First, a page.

Online dating difficulty
I don’t believe hookup culture has infected our brains and turned us into soulless sex-hungry swipe monsters. It doesn’t do to pretend that dating in the app era hasn’t changed. Tinder arrived in 2012, and nipping at its heels came other imitators and twists on the format, like Hinge (connects you with friends of friends), Bumble (women have to message first), and others.Older online dating sites like OKCupid now have apps as well.“Every city or every stop the entire way, I would just swipe.” He had no intention of meeting up with these people, since he and his friend were literally just passing through.And he realized, he says, that “the idea of being one swipe away from a potential mate kind of lowers the meaning of potential interaction.”Hinge, originally, was a swiping app very similar to Tinder except that it only offered you people who were connected to you through Facebook friends.Is Twitter terrible, or is it just a platform terrible people have taken advantage of?Are dating apps exhausting because of some fundamental problem with the apps, or just because dating is always frustrating and disappointing?Maybe everyone who’s on Tinder now are like the last people at the party trying to go home with someone.”Now that the shine of novelty has worn off these apps, they aren’t fun or exciting anymore. There’s a sense that if you’re single, and you don’t want to be, you need to something to change that.
And while no one is denying the existence of fuckboys, I hear far more complaints from people who are trying to find relationships, or looking to casually date, who just find that it’s not working, or that it’s much harder than they expected.“I think the whole selling point with dating apps is ‘Oh, it’s so easy to find someone,’ and now that I’ve tried it, I’ve realized that’s actually not the case at all,” says my friend Ashley Fetters, a 26-year-old straight woman who is an editor at The easiest way to meet people turns out to be a really labor-intensive and uncertain way of getting relationships.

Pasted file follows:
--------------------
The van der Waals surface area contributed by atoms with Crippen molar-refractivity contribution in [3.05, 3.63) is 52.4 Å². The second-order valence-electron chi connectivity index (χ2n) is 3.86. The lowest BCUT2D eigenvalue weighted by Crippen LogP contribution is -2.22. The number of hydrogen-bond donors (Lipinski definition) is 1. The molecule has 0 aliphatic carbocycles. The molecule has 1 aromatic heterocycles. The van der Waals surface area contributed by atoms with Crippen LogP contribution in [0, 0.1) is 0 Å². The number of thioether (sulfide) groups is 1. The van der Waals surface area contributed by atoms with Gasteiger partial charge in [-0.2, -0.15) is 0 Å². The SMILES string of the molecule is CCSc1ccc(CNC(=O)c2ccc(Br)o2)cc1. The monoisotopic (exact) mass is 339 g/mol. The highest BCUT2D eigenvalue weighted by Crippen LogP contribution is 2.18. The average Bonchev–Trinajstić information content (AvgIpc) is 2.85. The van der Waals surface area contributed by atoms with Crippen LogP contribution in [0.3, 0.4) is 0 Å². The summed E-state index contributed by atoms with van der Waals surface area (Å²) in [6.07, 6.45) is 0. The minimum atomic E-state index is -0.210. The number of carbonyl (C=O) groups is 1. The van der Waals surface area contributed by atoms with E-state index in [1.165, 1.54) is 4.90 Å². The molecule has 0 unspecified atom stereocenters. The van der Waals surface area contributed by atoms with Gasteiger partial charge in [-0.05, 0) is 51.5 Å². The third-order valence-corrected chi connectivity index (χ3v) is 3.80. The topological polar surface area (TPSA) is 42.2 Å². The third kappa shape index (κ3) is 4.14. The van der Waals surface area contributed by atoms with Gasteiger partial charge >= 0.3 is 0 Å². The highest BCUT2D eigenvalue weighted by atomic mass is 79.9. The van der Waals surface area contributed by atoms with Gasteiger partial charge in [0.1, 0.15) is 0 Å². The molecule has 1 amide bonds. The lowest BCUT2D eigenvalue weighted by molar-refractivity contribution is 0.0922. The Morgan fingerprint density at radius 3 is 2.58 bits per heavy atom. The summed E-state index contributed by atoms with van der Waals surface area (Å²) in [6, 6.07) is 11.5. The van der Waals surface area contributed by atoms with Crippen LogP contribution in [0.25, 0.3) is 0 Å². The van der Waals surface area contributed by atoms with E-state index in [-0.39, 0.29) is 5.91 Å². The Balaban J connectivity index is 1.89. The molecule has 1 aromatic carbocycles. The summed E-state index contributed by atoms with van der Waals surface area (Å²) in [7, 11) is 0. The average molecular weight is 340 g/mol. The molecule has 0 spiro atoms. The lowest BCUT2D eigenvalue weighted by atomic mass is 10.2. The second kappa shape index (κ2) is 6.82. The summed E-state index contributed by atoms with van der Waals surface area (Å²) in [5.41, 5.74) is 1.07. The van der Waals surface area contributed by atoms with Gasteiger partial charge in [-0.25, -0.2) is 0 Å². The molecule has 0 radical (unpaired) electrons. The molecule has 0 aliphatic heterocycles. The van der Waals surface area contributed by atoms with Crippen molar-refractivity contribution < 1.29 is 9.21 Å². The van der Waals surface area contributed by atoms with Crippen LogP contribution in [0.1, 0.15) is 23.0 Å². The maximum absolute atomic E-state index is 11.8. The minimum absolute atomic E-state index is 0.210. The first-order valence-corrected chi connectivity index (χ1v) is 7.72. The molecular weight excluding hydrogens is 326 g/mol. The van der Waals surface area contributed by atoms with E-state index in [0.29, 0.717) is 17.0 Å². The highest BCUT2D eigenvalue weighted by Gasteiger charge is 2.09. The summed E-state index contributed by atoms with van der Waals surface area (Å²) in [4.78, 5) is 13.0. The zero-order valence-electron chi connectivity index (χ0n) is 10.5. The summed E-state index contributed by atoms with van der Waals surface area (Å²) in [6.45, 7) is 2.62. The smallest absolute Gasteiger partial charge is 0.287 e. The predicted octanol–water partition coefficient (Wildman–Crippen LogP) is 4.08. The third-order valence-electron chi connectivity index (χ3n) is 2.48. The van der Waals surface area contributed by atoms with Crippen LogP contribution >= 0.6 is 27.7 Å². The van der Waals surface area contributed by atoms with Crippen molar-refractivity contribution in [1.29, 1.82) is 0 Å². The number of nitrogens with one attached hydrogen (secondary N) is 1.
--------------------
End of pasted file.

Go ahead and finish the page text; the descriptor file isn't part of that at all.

The whole endeavor seems tired.“I’m going to project a really bleak theory on you,” Fetters says.
“What if everyone who was going to find a happy relationship on a dating app already did?
“So it’s almost like the only recourse other than just sort of sitting around waiting for luck to strike is dating apps.”But then, if you get tired of the apps, or have a bad experience on them, it creates this ambivalence—should you stop doing this thing that makes you unhappy or keep trying in the hopes it might yield something someday?
This tension may lead to people walking a middle path—lingering on the apps while not actively using them much.
Each person felt like a real possibility, rather than an abstraction.